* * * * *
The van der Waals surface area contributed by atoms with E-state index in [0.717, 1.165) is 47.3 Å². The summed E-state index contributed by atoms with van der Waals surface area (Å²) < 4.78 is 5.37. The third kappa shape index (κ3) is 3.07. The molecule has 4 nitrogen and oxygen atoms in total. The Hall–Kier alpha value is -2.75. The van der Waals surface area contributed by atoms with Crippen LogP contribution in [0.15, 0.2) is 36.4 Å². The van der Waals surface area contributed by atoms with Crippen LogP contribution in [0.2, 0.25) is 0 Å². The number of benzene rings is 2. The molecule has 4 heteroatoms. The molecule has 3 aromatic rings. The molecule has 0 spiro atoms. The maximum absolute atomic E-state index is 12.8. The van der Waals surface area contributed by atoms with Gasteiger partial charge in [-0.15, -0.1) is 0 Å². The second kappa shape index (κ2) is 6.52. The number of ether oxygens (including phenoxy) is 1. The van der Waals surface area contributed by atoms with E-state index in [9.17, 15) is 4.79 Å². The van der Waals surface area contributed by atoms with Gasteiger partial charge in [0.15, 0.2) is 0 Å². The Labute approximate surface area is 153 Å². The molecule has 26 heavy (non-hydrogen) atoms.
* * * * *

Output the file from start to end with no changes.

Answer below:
The van der Waals surface area contributed by atoms with E-state index in [0.717, 1.165) is 47.3 Å². The summed E-state index contributed by atoms with van der Waals surface area (Å²) < 4.78 is 5.37. The third kappa shape index (κ3) is 3.07. The molecule has 4 nitrogen and oxygen atoms in total. The Hall–Kier alpha value is -2.75. The van der Waals surface area contributed by atoms with Crippen LogP contribution in [0.15, 0.2) is 36.4 Å². The van der Waals surface area contributed by atoms with Crippen LogP contribution in [0.2, 0.25) is 0 Å². The number of benzene rings is 2. The molecule has 4 heteroatoms. The molecule has 3 aromatic rings. The molecule has 0 spiro atoms. The maximum absolute atomic E-state index is 12.8. The van der Waals surface area contributed by atoms with Gasteiger partial charge in [-0.15, -0.1) is 0 Å². The second kappa shape index (κ2) is 6.52. The number of ether oxygens (including phenoxy) is 1. The van der Waals surface area contributed by atoms with E-state index in [9.17, 15) is 4.79 Å². The van der Waals surface area contributed by atoms with Gasteiger partial charge in [0.15, 0.2) is 0 Å². The Labute approximate surface area is 153 Å². The molecule has 26 heavy (non-hydrogen) atoms.